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Open Access Research

Providing male rats deficient in iron and n-3 fatty acids with iron and alpha-linolenic acid alone affects brain serotonin and cognition differently from combined provision

Jeannine Baumgartner12*, Cornelius M Smuts1 and Michael B Zimmermann2

Author Affiliations

1 Centre of Excellence for Nutrition, North-West University, Private Bag X6001, 2520 Potchefstroom, South Africa

2 Laboratory of Human Nutrition, Institute of Food, Nutrition and Health, ETH Zürich, Zürich, Switzerland

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Lipids in Health and Disease 2014, 13:97  doi:10.1186/1476-511X-13-97

Published: 13 June 2014

Abstract

Background

We recently showed that a combined deficiency of iron (ID) and n-3 fatty acids (n-3 FAD) in rats disrupts brain monoamine metabolism and produces greater memory deficits than ID or n-3 FAD alone. Providing these double-deficient rats with either iron (Fe) or preformed docosahexaenoic acid (DHA)/eicosapentaenoic acid (EPA) alone affected brain monoamine pathways differently from combined repletion and even exacerbated cognitive deficits associated with double-deficiency. Iron is a co-factor of the enzymes responsible for the conversion of alpha-linolenic acid (ALA) to EPA and DHA, thus, the provision of ALA with Fe might be more effective in restoring brain EPA and DHA and improving cognition in double-deficient rats than ALA alone.

Methods

In this study we examined whether providing double-deficient rats with ALA and Fe, alone or in combination, can correct deficits in monoamine metabolism and cognition associated with double-deficiency. Using a 2 × 2 design, male rats with concurrent ID and n-3 FAD were fed an Fe + ALA, Fe + n-3 FAD, ID + ALA, or ID + n-3 FAD diet for 5 weeks (postnatal day 56–91). Biochemical measures, and spatial working and reference memory (using the Morris water maze) were compared to age-matched controls.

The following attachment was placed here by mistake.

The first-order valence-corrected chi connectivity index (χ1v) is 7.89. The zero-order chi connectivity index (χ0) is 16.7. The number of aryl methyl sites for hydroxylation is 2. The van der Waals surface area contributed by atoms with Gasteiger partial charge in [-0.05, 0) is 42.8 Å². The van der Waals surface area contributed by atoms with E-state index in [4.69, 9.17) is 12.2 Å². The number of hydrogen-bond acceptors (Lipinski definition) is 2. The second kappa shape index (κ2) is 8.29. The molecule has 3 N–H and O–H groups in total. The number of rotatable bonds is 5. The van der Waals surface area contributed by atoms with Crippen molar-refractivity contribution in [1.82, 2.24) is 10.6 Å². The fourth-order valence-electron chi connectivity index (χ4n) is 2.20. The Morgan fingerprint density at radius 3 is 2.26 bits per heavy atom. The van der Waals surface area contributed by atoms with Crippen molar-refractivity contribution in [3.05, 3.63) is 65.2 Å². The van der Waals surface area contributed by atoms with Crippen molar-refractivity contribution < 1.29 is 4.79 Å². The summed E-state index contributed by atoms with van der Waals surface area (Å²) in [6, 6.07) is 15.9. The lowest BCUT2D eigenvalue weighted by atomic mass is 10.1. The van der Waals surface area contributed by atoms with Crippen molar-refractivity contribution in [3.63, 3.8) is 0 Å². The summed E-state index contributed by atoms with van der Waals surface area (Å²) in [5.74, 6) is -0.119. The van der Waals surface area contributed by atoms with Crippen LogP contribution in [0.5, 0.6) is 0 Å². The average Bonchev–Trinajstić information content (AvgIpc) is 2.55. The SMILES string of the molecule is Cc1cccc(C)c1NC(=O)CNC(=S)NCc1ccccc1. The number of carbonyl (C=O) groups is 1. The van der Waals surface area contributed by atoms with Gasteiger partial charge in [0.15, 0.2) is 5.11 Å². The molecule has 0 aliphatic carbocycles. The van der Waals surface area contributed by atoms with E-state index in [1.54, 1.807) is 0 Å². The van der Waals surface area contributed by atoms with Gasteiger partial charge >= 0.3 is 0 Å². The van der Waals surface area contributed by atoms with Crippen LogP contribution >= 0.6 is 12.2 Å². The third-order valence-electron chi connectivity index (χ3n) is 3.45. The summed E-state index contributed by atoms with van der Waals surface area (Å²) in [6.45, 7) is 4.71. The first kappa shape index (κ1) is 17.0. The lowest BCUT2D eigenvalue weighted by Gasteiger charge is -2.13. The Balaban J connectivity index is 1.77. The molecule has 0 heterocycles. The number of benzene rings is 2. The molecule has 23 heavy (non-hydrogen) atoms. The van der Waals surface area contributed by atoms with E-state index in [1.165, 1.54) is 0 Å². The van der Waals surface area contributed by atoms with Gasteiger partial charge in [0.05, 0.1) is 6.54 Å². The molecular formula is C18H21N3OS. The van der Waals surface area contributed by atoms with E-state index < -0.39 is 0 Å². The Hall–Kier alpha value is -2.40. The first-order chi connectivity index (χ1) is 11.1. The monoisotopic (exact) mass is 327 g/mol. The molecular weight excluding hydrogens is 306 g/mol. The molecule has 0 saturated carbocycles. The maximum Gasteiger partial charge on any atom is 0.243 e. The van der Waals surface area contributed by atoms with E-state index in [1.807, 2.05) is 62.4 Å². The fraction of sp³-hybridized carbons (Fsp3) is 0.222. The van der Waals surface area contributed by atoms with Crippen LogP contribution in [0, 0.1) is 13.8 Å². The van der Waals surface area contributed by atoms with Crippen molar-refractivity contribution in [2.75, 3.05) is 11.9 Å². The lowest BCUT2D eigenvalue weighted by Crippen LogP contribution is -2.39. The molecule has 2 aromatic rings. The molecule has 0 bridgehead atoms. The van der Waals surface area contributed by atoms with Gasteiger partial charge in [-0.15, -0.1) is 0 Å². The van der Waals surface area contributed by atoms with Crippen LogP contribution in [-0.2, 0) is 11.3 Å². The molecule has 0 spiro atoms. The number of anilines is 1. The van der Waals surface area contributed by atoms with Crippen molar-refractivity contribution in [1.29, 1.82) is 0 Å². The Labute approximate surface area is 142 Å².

Results

In the hippocampus, we found a significant Fe × ALA interaction on DHA: Compared to the group receiving ALA alone, DHA was significantly higher in the Fe + ALA group. In the brain, we found significant antagonistic Fe × ALA interactions on serotonin concentrations. Provision of ALA alone impaired working memory compared with age-matched controls, while in the reference memory task ALA provided with Fe significantly improved performance.

Conclusion

These results indicate that providing either iron or ALA alone to double-deficient rats affects serotonin pathways and cognitive performance differently from combined provision. This may be partly explained by the enhancing effect of Fe on the conversion of ALA to EPA and DHA.

Keywords:
Alpha-linolenic acid; Cognition; Iron; Monoamines; n-3 fatty acids